Kundai Marunya Arts Correspondent
As the nation faces economic hardships, men are faced with many challenges to keep their families provided for.
This has put most of them under extreme pressure with stress building up in them.
An outlet is always necessary to diffuse that tension building up because of the high cost of living.
It is against this background that Gideon Gomo dubbed his solo exhibition which opened last week at Village Unhu Gallery in Milton Park, “Nhungo” .
Nhungo are trusses that hold the roof of a traditional hut and in this sense, the man is that binding force. What makes his works particularly unique is that he introduces kinetic and almost playful movement in his pieces.
Apart from the customary appreciation and understanding of the round kitchen hut, Gomo decides to expand and develop the concept to expand to the traditional fronts that still work in stone.
The contemporary sculpture exhibition brilliantly outlines this for all to see, especially this one huge art piece erected in the gallery’s garden space.
Four trusses suspend a huge boulder carved into an open mouth, which is seemingly crying out for help.
Within the open mouth are smaller boulders also crying out.
The art piece seems to be portraying how smaller members, that is the children, are crying out looking at the big father of the family that carries them, who in turn is also crying out for help.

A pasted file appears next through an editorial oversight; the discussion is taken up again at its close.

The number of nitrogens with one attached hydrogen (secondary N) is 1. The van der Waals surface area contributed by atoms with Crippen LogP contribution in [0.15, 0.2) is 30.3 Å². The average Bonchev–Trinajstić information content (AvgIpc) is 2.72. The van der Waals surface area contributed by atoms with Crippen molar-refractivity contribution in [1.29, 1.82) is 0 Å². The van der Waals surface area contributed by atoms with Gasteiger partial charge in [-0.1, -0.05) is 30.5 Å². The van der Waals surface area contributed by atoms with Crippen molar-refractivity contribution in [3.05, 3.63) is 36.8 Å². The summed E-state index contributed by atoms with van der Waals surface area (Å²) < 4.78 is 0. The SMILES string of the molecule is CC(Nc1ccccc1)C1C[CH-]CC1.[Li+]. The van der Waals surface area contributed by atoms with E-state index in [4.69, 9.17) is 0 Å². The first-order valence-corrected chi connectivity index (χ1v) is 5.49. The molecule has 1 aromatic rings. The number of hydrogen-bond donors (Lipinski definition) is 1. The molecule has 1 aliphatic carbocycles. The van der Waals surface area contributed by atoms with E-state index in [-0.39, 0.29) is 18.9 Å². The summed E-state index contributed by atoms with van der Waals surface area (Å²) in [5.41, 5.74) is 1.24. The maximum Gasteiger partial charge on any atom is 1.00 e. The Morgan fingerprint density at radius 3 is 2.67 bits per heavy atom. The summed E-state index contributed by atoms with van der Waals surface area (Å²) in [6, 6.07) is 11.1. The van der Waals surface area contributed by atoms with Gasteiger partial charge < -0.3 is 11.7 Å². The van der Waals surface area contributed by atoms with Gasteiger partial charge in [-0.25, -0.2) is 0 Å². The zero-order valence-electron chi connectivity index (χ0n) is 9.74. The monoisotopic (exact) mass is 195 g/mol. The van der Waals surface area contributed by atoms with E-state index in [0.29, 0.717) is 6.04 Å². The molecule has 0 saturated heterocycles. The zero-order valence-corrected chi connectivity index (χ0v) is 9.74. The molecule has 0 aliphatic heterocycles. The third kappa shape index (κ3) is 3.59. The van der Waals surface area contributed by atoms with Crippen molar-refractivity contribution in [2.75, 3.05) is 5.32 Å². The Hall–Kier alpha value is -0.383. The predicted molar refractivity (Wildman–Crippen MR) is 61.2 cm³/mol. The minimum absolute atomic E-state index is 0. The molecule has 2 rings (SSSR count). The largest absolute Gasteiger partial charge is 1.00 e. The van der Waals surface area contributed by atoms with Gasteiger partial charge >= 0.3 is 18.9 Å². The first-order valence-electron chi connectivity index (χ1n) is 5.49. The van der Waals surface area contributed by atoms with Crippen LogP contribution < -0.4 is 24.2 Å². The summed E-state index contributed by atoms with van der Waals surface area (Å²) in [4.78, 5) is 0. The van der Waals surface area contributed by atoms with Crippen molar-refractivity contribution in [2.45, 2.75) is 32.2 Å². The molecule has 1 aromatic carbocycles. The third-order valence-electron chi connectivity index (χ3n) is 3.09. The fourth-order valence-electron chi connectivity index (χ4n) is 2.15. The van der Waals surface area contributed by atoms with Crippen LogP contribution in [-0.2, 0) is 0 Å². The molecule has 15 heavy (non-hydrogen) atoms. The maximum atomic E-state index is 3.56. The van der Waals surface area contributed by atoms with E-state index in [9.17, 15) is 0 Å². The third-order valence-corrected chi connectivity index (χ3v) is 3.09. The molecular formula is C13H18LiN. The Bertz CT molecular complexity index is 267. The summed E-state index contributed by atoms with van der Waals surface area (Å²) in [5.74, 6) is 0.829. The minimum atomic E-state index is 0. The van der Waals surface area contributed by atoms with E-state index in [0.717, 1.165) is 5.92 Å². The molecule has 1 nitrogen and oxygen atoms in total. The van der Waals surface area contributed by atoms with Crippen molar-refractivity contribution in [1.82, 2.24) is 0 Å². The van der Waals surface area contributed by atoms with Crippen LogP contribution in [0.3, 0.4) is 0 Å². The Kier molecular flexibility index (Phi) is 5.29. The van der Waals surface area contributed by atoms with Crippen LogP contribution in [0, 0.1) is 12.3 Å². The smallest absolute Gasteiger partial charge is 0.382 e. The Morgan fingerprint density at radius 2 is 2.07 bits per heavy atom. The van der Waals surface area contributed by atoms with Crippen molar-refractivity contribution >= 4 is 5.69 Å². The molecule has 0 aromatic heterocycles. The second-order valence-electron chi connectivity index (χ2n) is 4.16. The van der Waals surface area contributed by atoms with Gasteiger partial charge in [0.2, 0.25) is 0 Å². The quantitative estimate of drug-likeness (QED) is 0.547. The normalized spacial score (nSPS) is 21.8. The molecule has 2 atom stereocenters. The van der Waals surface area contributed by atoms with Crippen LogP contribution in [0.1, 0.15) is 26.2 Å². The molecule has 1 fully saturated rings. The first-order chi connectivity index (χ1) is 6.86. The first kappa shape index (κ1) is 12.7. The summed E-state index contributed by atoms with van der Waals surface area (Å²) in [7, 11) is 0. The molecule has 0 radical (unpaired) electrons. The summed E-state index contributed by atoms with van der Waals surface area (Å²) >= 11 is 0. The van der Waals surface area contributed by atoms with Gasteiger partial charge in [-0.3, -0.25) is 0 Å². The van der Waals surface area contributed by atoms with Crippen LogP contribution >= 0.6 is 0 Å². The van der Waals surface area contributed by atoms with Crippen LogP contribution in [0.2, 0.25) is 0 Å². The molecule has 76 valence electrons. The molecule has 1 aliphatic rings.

“In this exhibition, my main idea is to represent the structure of a family and the pressure that it faces. It also highlights the challenges and struggles that are faced by men,” said Gomo.
“Nhungo” is testament of how far Zimbabwean stone sculpture has travelled, both thematically and structurally.
Gomo has given stone new movement and a new face.
Whereas the first generation of artists tended to work the stone’s surface mainly, the new generation of artists are taking experimentation to a whole new level, digging deep into the veins of stones – twisting and turning the rock and adding new elements – thereby giving birth to new designs and other worldly expressionism.
In his new showcase, Gomo exquisitely manipulates stones, wood, steel and other found objects to create works that are psychologically charged yet effortlessly expressive and reflect high obsession with human emotion.
Gomo explores the technical and architectural structures of the rural kitchen hut in particular appreciating that the poles that make the centre beam from which the installations hang.
“In Shona culture, the round kitchen is the heart of the home. In many important ways, the round kitchen is the cooperation of tomorrow. It represents tomorrow through how it fosters new relations and untimely relations,” he said.